LEWISTON — Celebrating is the theme as Museum L-A gathers to share “untold stories” of work, community, learning and economic development, with a five-station dinner and fun auction, while honoring several local people on at 5:30 p.m., Friday, Oct. 23, at the Ramada Inn.

As part of “untold stories,” Dr. Bernard Lown will be honored with the Outstanding Achievement Award. “I am still inspired by Dr. Bernard Lown as we recorded his Oral History in 2012,”  Rachel Desgrosseilliers, museum executive director, said.

Lown recounts when, at 15 years old,  he became part of the “great shoe strike” while working at his uncle’s shoe shop, The Lown Shoe Co., on Minot Avenue, in Auburn.  It is then that he witnessed great injustices toward the everyday worker and decided he would fight against injustice in his life. His own witness account will be viewed that evening.

Lown, a Lewiston youth, became professor of cardiology (emeritus) at the Harvard School of Public Health; cofounded the International Physicians for the Prevention of Nuclear War, an organization which won the Nobel Peace Prize in 1985; and is senior physician emeritus of Brigham and Women’s Hospital. He authored “The Lost Art of Healing: Practicing Compassion in Medicine” and his most recent work, “Prescription for Survival: A Doctor’s Journey to End Nuclear Madness.” He is inventor of the cardiac defibrillator, following in the footsteps of our many inventor ancestors.

In  Lown’s own words: “Having spent part of my youth in Lewiston, establishing a museum to commemorate the lives of textile and shoe workers is a source of pride both for its importance and its uniqueness. All human beings strive for a speck of immortality. Society bestows this in multiple ways. The power of wealth imprints its name and visage on everything conceivable, from the Rockefeller Center, Carnegie Museum, Bates College, and Gillette Stadium to Pullman cars on railways, etc. Those who have toiled to build everything in sight are washed away nameless by the flood tide of history. It wasn’t David Rockefeller, Henry Ford, Bill Gates, Steve Jobs and others, whose names are on the lips of masses, who labored and sweated over the trans-continental railroad or the Erie Canal or the Tennessee Valley Authority or who industrialized and urbanized everyday life. How can workers be respected when they are invisible?” said  Lown.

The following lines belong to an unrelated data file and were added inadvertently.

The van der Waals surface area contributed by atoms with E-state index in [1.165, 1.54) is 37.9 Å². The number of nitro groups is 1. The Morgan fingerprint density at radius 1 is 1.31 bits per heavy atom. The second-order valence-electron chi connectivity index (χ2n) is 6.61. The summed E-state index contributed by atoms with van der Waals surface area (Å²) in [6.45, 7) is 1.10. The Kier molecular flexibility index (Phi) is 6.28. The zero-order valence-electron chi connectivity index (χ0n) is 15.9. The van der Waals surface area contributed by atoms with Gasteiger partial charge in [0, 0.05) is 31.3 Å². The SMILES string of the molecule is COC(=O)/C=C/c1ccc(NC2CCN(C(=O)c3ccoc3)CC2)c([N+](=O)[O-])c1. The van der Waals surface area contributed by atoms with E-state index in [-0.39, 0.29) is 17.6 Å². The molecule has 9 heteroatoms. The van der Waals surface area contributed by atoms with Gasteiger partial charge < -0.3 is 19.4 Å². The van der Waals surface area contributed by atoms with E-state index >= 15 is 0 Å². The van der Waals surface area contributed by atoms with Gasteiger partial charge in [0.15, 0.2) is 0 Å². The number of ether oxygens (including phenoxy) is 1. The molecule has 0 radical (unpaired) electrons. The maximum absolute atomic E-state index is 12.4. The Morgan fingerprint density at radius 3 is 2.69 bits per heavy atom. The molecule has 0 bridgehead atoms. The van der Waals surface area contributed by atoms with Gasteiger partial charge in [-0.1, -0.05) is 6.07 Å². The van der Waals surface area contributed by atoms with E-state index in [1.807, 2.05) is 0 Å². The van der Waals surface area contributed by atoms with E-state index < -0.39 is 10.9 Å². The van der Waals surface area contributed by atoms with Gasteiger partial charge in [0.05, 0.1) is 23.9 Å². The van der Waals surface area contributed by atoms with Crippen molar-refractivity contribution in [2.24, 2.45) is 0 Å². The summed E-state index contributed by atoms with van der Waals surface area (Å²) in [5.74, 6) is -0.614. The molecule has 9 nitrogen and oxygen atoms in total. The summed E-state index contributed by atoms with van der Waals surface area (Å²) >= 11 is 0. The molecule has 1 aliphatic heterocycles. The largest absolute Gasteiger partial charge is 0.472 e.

“In 1937 I witnessed the long and bloody strike of L-A shoe workers. It changed both my intellectual outlook and my values. Such an education is not offered in any of our mighty institutions of higher learning. My debt to the community is everlasting,”  Lown said.

A Maine Maker of the Year Award will be given to a manufacturer who demonstrates creativity in the development or production of their goods and the major attributes of leadership and innovation.

Angel Benefactor Awards will go to Ann Geiger and the Sisters of Charity of St. Hyacinthe to recognize their support shown to the growth and quality of Museum L-A. Geiger will be remembered posthumously for her major philanthropic support but more so for her insight and belief in the need to provide this community’s children with diverse opportunities of educational experience and exposure of which she felt Museum L-A a major link to these experiences.

A strong cheerleader always ready to offer her knowledge as an educator, she was also prepared to ask the harsh and important questions to make sure children and the community’s youth remained in the forefront of Museum L-A’s educational planning.

The Sisters of Charity of St. Hyacinthe consider the museum’s goals align with their mission of opening doors of care and opportunity for the sick, the elderly and the less fortunate. They have been instrumental in helping the museum leverage several other major commitments that allowed great momentum, including programs for nursing homes, tours for Alzheimer’s clients and mentally challenged groups.

The Fun Auction embodies the old and the new. Among the many items, is an antique rocker bought at Atherton’s furniture in 1917 and a child’s 1918 wood tri-cycle owned by a Bates Mill payroll master, but also a beautifully hand -crafted Harpswell chair by Thomas Mosher Furniture, one of today’s most noted furniture makers.

Nationally recognized auctioneer James D. Julia,  who is also a storyteller,  will auction off 20 shoe lasts that were created by various artists in the community. 

Tickets can be bought at Museum L-A or from any board member. Individual tickets are $55, sponsored tables of eight are available for $550, which includes name advertising in the evening’s program as well as a special table tent with name.

Contact Museum L-A, 35 Canal St., Lewiston, at 207-333-3881; 207-240-6429 or visit www.museumla.org.


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